The first thing Spera recommends? Put yourself out there, even if it’s scary at first. “There's nothing like going on a date with someone, having anxiety about whether they’re going to be OK with you having herpes, then ultimately realizing you weren’t really feeling them in the first place,” she says. Though it may feel like you’re the one who has to “make up for” a perceived disadvantage, you have just as much agency as the other person to decide whether you’re interested in going out again. Sometimes giving yourself that reminder can help you take back your power.
“Everybody goes into the world with reasons that people wouldn’t want to date them,” Spera says. Some people have jobs that require them to be out of town two weeks out of the month. Some people are in recovery from addiction or have a financial situation they’re insecure about. Some people have herpes. While these things may be a dealbreaker in some cases, none of them say anything about your inherent worth or date-ability. They also don’t dictate how the next person you date will feel.
I can promise that you will have people accept you.
When you do decide to disclose your HSV status to someone — which you don’t have to do until you’re considering hooking up with them — you might be surprised at their reaction. “There are plenty of people who are educated and open about it,” Spera says.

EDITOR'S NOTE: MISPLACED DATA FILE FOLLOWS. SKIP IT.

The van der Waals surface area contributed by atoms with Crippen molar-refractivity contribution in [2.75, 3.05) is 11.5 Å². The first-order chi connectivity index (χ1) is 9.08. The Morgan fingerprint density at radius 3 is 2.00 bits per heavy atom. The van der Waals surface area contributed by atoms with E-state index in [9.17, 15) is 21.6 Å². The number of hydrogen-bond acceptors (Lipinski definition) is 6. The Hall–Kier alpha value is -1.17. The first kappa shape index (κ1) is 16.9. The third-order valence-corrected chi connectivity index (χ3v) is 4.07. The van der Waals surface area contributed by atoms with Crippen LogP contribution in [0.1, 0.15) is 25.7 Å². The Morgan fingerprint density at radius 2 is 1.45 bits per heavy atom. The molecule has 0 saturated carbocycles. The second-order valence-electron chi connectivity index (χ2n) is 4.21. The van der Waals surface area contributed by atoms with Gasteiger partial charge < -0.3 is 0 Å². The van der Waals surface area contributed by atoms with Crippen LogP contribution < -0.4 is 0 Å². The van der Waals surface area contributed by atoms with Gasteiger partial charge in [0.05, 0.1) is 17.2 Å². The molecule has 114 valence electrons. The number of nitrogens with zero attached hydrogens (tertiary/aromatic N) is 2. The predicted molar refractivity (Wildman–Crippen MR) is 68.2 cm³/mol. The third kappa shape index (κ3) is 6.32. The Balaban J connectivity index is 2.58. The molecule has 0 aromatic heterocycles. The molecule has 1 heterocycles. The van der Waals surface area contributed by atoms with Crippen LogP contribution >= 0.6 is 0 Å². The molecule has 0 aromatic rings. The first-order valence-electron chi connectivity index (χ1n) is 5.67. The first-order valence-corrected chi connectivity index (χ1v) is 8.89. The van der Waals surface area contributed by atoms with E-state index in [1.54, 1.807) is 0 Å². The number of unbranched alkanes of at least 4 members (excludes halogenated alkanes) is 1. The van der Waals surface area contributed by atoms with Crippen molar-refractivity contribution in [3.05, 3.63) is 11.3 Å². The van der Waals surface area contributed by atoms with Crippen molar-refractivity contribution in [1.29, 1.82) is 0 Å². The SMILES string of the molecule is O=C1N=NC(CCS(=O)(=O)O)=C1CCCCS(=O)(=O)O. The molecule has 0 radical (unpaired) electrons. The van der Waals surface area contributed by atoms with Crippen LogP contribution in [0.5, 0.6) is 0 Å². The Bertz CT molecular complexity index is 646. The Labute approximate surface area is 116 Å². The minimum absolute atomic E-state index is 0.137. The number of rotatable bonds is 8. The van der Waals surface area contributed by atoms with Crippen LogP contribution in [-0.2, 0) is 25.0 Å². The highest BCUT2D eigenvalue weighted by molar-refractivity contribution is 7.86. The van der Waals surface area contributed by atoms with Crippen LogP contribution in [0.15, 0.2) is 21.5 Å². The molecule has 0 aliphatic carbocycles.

She recommends bringing it up in a casual setting where you can talk it through (don’t spring it on them mid-makeout). Keep your disclosure short and sweet, and offer to share more information or answer their questions. You can also share that HSV is the same virus as cold sores, and that when the condition is well-managed, it’s difficult but not impossible to pass it along to a partner. (Planned Parenthood has guidance on how to prevent transmission, and your doctor can also create a plan based on your specific situation.) Give them time to think and do their own research before making a decision on how they want to proceed.
This brings me to your last point, the concern about being labeled as being “too sexually adventurous”: If someone is rude or judges you for having herpes, that tells you everything you need to know about whether you’d want to sleep with them in the first place. Problematic body-count shaming aside, they’re ignoring the obvious fact that herpes is spread through sexual contact with *one* other person. It could be a random hookup, a long-term partner, or even an encounter you didn’t consent to, and it is no one else’s right to put a value judgment on a situation they know nothing about.
Spera credits her herpes diagnosis with making her more open and vulnerable when dating. “It's like anything in life — you might have some rejections, but you're also going to have some wins,” she says. “I can’t promise you will never have anyone reject you for this, but I can promise that you will have people accept you.” And the more you practice having the conversation, the easier it will start to feel.
*Name has been changed.